Saturday, September 27, 2008

This and That:

In this week's round-up of IAG author doings;

Dianne Salerni has posted her October Spotlight at her blog, here. This month, the focus is on horror, mystery and suspense. Check it out!

Nan Hawthorne has a recipe for King Alfred's bannocks at Author Cookies. Umm... and then there is an edible version, too.

Pauline Mantagna is inviting participation in her ezine, "The Romance of History"

And member Kim McDougall has opened a site for book trailers called "Blazing Trailers" - venture therein only if you have a couple of hundred hours to spare, looking at a computer screen...

Sunday, September 21, 2008

Texiana - The Next Chapter

These last few weeks, I’ve been in the process of wrapping up the final loose ends of the Adelsverein Trilogy. The cover for it will be done when the cover artist comes back from vacation, and my prospective-hopeful-maybe employer is going over the final draft with a fine toothed comb. She edits for a living, to the very strictest standard, and asked me if I would let her do this – she loved reading “Truckee” but said there were a fair number of spacing errors and typos in it. So – the first two books are pretty well wrapped up, and I sent out most of a box of twenty of the first volume – Adelsverein: The Gathering as review copies to various websites and publications. (I will link to the reviews as they appear)

Time to think about the follow-up writing project – what to do next? Blondie, my daughter, wanted me to do something set in Ancient Rome. She had an idea about some characters, a family of jewelers in 2nd century Rome, and a children’s adventure set in 1st century Britain, about the children of a Druid who escape the massacre of the Druids on the Isle of Mona. I just couldn’t warm to either proposition. This writing thing, creating characters and a story, making it live so that other people get into it — you have to be into it yourself. It has to kick up a spark in you, one way or the other. It’s hard work, long and complicated and pulls a lot out of you. And it also helps to already have a lot of the required reference books on hand.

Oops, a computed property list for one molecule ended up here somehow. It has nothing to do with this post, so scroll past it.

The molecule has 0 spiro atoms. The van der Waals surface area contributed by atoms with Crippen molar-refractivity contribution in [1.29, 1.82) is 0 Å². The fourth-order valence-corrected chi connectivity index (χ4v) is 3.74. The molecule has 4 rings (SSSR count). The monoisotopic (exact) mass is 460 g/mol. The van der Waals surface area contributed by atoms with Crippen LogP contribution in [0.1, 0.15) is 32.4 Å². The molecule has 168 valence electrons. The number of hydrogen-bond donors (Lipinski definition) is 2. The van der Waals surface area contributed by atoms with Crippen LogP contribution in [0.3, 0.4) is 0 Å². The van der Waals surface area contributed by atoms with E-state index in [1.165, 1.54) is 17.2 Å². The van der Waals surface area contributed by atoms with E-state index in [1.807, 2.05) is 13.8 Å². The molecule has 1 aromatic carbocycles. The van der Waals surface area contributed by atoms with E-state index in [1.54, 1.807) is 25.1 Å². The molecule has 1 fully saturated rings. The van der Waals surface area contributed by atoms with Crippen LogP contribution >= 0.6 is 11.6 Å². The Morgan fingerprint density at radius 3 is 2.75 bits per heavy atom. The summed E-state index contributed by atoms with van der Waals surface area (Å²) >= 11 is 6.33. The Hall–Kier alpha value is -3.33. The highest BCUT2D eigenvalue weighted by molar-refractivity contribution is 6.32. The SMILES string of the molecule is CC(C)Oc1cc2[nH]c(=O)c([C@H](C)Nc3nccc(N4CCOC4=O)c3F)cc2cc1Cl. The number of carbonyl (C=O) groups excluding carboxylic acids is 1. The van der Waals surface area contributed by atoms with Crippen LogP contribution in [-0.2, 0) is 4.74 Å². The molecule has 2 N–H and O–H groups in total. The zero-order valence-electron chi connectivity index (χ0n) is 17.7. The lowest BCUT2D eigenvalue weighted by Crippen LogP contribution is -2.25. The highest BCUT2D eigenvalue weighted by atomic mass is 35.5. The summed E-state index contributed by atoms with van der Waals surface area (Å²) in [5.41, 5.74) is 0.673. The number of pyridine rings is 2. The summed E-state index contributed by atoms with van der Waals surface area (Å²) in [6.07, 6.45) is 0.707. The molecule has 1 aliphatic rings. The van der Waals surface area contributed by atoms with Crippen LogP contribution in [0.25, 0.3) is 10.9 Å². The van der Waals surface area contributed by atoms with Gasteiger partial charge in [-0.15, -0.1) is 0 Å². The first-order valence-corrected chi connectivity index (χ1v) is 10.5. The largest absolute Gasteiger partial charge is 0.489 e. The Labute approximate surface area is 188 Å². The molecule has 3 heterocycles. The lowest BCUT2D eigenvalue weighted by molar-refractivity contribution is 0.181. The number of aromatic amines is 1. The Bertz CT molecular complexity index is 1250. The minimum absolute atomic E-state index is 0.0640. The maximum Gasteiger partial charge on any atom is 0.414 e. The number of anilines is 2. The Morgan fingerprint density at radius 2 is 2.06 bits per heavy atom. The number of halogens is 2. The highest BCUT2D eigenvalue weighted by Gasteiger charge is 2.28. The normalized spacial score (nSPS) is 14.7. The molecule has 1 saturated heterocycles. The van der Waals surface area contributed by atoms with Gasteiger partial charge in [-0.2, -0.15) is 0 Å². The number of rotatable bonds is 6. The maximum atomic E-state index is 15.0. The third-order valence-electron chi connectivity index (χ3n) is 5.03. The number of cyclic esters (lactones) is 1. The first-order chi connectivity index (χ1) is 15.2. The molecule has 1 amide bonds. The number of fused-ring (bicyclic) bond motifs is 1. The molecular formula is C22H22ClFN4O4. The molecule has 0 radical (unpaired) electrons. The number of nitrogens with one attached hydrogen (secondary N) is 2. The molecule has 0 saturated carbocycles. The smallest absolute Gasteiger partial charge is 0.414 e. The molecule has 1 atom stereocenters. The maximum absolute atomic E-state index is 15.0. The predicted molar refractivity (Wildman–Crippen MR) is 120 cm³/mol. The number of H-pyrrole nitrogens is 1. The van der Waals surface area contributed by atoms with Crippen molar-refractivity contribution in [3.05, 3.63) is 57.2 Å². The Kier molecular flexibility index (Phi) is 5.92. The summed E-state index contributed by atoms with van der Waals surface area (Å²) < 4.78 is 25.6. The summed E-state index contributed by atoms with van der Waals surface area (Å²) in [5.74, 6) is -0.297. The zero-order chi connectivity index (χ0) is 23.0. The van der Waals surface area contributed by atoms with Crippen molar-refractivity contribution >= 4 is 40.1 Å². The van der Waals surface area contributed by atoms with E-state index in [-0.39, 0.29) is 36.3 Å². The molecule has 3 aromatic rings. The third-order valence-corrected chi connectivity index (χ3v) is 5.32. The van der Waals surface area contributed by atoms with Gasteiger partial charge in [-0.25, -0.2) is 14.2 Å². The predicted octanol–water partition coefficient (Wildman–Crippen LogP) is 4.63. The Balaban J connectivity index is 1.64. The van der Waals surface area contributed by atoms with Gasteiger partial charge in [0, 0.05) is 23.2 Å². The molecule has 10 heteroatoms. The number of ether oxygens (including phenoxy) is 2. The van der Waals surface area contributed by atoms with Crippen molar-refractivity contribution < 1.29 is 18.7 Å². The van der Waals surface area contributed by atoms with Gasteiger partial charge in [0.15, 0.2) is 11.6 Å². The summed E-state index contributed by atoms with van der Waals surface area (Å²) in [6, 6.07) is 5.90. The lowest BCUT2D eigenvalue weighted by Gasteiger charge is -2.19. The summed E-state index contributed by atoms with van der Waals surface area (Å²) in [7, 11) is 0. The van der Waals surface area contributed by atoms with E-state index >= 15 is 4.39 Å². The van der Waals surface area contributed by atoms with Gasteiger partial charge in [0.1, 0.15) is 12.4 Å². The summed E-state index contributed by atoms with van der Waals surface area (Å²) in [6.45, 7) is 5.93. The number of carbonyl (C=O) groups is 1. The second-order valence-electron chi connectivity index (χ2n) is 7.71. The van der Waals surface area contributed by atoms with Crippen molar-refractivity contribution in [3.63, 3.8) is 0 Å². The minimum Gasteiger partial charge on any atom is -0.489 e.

So, it’s back to the 19th century frontier. I had been kicking around the idea of going back and doing a sort of prequel about the early American settlers in Texas. I had alluded to some of the incidents and accidents involving the Becker family, and thought it might be interesting to do a book about Margaret Becker, who was a walk-on character, but with a fascinating story in her own right as a society hostess and entrepreneur. I also wanted to carry on the story of some of the Becker children, perhaps with involvement in some of the hairier range wars, like the Mason County Hoo Doo War. I did fear I might beat the franchise to death, or get into a boring rut… but there were so many angles and characters I wanted to explore, and if I had given in to that impulse as I was writing Adelsverein, it would have been several times longer.

The next project came into focus when the notion popped into my mind that I should also do a book and follow the adventures of another peripheral character in Adelsverein. I had made a passing reference to the fact that this person had gone to California with a herd of cattle during the Gold Rush, had stayed for a bit and then come back. Ah-ha! I had always wanted to write a picaresque adventure about the California Gold Rush, of following the trail, and of the whole great and gaudy Gold Rush experience, when Argonauts from the world over poured into California by ship, by wagon train, mule train and on foot.